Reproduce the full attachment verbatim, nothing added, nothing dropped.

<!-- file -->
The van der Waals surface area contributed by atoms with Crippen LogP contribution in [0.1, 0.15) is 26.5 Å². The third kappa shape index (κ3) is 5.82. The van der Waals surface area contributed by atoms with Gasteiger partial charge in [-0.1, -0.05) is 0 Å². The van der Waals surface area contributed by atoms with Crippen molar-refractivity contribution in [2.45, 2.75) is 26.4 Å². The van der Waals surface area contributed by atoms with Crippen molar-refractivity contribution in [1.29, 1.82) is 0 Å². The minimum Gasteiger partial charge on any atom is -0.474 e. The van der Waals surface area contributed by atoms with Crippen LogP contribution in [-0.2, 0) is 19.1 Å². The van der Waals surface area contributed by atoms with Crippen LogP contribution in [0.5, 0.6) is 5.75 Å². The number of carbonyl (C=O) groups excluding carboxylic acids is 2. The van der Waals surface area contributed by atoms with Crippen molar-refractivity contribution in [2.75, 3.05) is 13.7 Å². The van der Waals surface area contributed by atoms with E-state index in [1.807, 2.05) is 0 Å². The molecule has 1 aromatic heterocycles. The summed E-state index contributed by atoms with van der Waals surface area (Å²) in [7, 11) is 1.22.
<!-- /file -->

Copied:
The van der Waals surface area contributed by atoms with Crippen LogP contribution in [0.1, 0.15) is 26.5 Å². The third kappa shape index (κ3) is 5.82. The van der Waals surface area contributed by atoms with Gasteiger partial charge in [-0.1, -0.05) is 0 Å². The van der Waals surface area contributed by atoms with Crippen molar-refractivity contribution in [2.45, 2.75) is 26.4 Å². The van der Waals surface area contributed by atoms with Crippen molar-refractivity contribution in [1.29, 1.82) is 0 Å². The minimum Gasteiger partial charge on any atom is -0.474 e. The van der Waals surface area contributed by atoms with Crippen LogP contribution in [-0.2, 0) is 19.1 Å². The van der Waals surface area contributed by atoms with Crippen LogP contribution in [0.5, 0.6) is 5.75 Å². The number of carbonyl (C=O) groups excluding carboxylic acids is 2. The van der Waals surface area contributed by atoms with Crippen molar-refractivity contribution in [2.75, 3.05) is 13.7 Å². The van der Waals surface area contributed by atoms with E-state index in [1.807, 2.05) is 0 Å². The molecule has 1 aromatic heterocycles. The summed E-state index contributed by atoms with van der Waals surface area (Å²) in [7, 11) is 1.22.